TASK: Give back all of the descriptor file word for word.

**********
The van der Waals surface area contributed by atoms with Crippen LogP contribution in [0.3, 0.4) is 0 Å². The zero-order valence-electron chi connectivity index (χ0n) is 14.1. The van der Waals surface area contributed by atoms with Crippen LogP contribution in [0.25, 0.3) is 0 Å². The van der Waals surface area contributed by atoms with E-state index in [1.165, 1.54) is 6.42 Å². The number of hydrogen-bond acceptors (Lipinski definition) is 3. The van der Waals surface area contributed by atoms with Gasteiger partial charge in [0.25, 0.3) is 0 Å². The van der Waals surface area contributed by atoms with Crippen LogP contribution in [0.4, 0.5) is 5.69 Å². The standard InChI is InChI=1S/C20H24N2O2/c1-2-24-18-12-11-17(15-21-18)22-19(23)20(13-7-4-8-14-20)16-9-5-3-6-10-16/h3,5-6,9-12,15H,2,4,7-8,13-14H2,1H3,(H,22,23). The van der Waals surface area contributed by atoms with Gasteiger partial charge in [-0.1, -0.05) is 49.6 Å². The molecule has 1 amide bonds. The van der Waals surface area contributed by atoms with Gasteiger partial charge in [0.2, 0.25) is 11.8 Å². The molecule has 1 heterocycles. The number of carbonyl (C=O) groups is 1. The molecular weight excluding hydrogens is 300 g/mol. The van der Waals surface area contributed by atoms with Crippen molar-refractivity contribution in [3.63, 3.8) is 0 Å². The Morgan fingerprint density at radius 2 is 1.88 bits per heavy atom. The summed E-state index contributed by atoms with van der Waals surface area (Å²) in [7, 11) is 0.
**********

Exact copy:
The van der Waals surface area contributed by atoms with Crippen LogP contribution in [0.3, 0.4) is 0 Å². The zero-order valence-electron chi connectivity index (χ0n) is 14.1. The van der Waals surface area contributed by atoms with Crippen LogP contribution in [0.25, 0.3) is 0 Å². The van der Waals surface area contributed by atoms with E-state index in [1.165, 1.54) is 6.42 Å². The number of hydrogen-bond acceptors (Lipinski definition) is 3. The van der Waals surface area contributed by atoms with Gasteiger partial charge in [0.25, 0.3) is 0 Å². The van der Waals surface area contributed by atoms with Crippen LogP contribution in [0.4, 0.5) is 5.69 Å². The standard InChI is InChI=1S/C20H24N2O2/c1-2-24-18-12-11-17(15-21-18)22-19(23)20(13-7-4-8-14-20)16-9-5-3-6-10-16/h3,5-6,9-12,15H,2,4,7-8,13-14H2,1H3,(H,22,23). The van der Waals surface area contributed by atoms with Gasteiger partial charge in [-0.1, -0.05) is 49.6 Å². The molecule has 1 amide bonds. The van der Waals surface area contributed by atoms with Gasteiger partial charge in [0.2, 0.25) is 11.8 Å². The molecule has 1 heterocycles. The number of carbonyl (C=O) groups is 1. The molecular weight excluding hydrogens is 300 g/mol. The van der Waals surface area contributed by atoms with Crippen molar-refractivity contribution in [3.63, 3.8) is 0 Å². The Morgan fingerprint density at radius 2 is 1.88 bits per heavy atom. The summed E-state index contributed by atoms with van der Waals surface area (Å²) in [7, 11) is 0.